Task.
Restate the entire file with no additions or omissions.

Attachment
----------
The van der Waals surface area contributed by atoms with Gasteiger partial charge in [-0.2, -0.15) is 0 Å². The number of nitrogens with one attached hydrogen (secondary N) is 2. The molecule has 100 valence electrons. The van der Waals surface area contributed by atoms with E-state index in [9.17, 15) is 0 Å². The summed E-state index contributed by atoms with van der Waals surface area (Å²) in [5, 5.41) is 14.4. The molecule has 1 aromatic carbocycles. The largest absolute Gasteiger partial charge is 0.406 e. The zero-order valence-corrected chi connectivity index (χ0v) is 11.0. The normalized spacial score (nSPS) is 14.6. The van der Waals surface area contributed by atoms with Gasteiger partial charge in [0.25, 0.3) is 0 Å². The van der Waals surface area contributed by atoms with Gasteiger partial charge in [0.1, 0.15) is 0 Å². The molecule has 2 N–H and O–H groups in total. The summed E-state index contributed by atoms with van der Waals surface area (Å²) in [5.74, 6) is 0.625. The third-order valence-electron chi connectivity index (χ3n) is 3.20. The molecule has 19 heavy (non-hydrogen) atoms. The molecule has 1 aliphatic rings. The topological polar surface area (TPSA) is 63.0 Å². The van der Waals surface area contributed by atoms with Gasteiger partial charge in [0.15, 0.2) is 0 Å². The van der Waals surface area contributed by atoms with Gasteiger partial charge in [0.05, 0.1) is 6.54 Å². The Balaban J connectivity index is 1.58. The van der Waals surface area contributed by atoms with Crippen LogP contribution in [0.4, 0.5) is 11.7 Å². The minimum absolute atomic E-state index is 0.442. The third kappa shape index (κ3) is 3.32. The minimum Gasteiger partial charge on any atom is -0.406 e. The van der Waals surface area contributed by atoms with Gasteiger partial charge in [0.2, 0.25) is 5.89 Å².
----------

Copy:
The van der Waals surface area contributed by atoms with Gasteiger partial charge in [-0.2, -0.15) is 0 Å². The number of nitrogens with one attached hydrogen (secondary N) is 2. The molecule has 100 valence electrons. The van der Waals surface area contributed by atoms with E-state index in [9.17, 15) is 0 Å². The summed E-state index contributed by atoms with van der Waals surface area (Å²) in [5, 5.41) is 14.4. The molecule has 1 aromatic carbocycles. The largest absolute Gasteiger partial charge is 0.406 e. The zero-order valence-corrected chi connectivity index (χ0v) is 11.0. The normalized spacial score (nSPS) is 14.6. The van der Waals surface area contributed by atoms with Gasteiger partial charge in [0.25, 0.3) is 0 Å². The van der Waals surface area contributed by atoms with Gasteiger partial charge in [0.1, 0.15) is 0 Å². The molecule has 2 N–H and O–H groups in total. The summed E-state index contributed by atoms with van der Waals surface area (Å²) in [5.74, 6) is 0.625. The third-order valence-electron chi connectivity index (χ3n) is 3.20. The molecule has 19 heavy (non-hydrogen) atoms. The molecule has 1 aliphatic rings. The topological polar surface area (TPSA) is 63.0 Å². The van der Waals surface area contributed by atoms with Gasteiger partial charge in [0.15, 0.2) is 0 Å². The van der Waals surface area contributed by atoms with Gasteiger partial charge in [0.05, 0.1) is 6.54 Å². The Balaban J connectivity index is 1.58. The van der Waals surface area contributed by atoms with Crippen LogP contribution in [0.4, 0.5) is 11.7 Å². The minimum absolute atomic E-state index is 0.442. The third kappa shape index (κ3) is 3.32. The minimum Gasteiger partial charge on any atom is -0.406 e. The van der Waals surface area contributed by atoms with Gasteiger partial charge in [0.2, 0.25) is 5.89 Å².